In the managed service space of the IT channel, there’s been a touch of health-care fever. With the U.S. government’s electronic medical records (EMR) and electronic health records (EHR) initiatives and directives in place, doctors’ offices and medical facilities have looked like goldmines for value-added resellers and managed service providers. Health care was said to be primed, willing and ready for the IT channel to upgrade and support their thriving practices. Like the fort ...
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  • Encourage Congress to Pass Legislation for a Federal Data Breach Notification Law

    by Lisa Fasold  | February 12, 2014
    There is no national standard for how a company must notify its customers in the wake of a data breach. Instead, companies must navigate a complex web of 47 different, often conflicting, state data breach notification laws in the aftermath of a breach.  It can be nearly impossible for companies to determine which state laws apply when a breach occurs. Small businesses suffer from an immense financial compliance burden trying to comply with all these laws, and the tangled web of laws also d ...
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  • How Can We Drive STEM Success in the U.S.?

    by Lisa Fasold  | February 12, 2014
    During the TechVoice D.C. Fly-In yesterday, David Dimmett of Project Lead The Way presented this eye-opening statistic: Nine out of every 10 high schools in the country don’t offer computer science. With that in mind, a panel debated how the IT industry can help drive STEM success in the U.S. Project Lead the Way prepares students for the global economy. With five programs of study for kindergarten through high school, the company trains teachers. Grades K-5 participate in the la ...
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  • D.C. Fly-In Highlights Key Tax Issues Impacting Tech Startups

    by Lana Sansur  | February 11, 2014
    Our second 2014 D.C. Fly-In panel this afternoon delved into how federal tax provisions – including tax reform efforts – can help new, small, nimble tech companies grow, hire more qualified workers, and provide new and innovative products and services. We learned how “the Startup Innovation Credit Act” and other tax provisions directed to small startup companies can create better opportunities for starting and growing tech businesses in the U.S. Panelists Rick Morgan, pol ...
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Remote monitoring and management tools have been available to channel companies for quite some time. Just last week, a friend of mine sent me a link to the first article I ever wrote on managed services — from almost a decade ago — to congratulate me on 10 years of covering this industry-changing topic. Though it was just a brief mention from the former Gartner System Builders’ Summit and VARVision show, the Business Solutions magazine piece reminded me just how much the channel has changed since my conversations at that event.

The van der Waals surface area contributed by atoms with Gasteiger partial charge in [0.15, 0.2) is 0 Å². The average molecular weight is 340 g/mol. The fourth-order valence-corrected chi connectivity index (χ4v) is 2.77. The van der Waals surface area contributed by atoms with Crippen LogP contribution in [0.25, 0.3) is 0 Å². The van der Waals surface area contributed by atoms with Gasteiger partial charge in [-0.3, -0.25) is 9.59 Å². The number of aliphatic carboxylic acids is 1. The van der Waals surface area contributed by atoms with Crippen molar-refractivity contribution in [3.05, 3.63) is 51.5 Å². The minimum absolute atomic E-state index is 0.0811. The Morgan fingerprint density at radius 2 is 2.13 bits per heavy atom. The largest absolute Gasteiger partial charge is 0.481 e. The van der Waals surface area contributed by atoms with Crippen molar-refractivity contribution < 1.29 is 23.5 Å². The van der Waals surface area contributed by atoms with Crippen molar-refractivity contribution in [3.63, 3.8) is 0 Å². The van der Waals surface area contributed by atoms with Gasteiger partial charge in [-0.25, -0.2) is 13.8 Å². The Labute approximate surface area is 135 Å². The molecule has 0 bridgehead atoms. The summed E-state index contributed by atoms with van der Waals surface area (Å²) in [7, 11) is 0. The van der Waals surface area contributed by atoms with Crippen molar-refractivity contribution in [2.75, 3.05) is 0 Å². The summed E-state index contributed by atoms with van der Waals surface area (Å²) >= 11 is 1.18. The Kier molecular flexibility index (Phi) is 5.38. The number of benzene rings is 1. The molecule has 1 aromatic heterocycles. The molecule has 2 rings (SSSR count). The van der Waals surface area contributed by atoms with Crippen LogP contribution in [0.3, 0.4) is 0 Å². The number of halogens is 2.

Early MSPs often emphasized the unique technological traits of managed services software and typically highlighted the automated features specific to each client application. Of course, today’s solution providers are more apt to leave out a lot of the speeds and feeds of their services portfolio and concentrate more of their customer discussions on addressing specific business needs. While the tools are perhaps an even more important part of the equation, the real money comes from helping clients address more of their long-term organizational challenges and goals.

Managed services have forced channel companies to undergo a major transition, encouraging traditional VARs to upend many of their former practices to better serve their customers. The proactive nature of remote monitoring and management contrasts significantly with the reactive response of a break-fix model. Where the latter often depends on the customer to report problems or determine when they need upgrades, the MSP has to be more engaged in their clients’ daily operations. Networks, applications and computing equipment are no longer the central focus. Process improvement, compliance and security have taken over the conversation and providers must be capable of engaging in those types of discussions to survive. If an MSP doesn’t have what it takes to create solutions that meet or exceed their customers’ current and future business needs, their long-term viability is definitely questionable.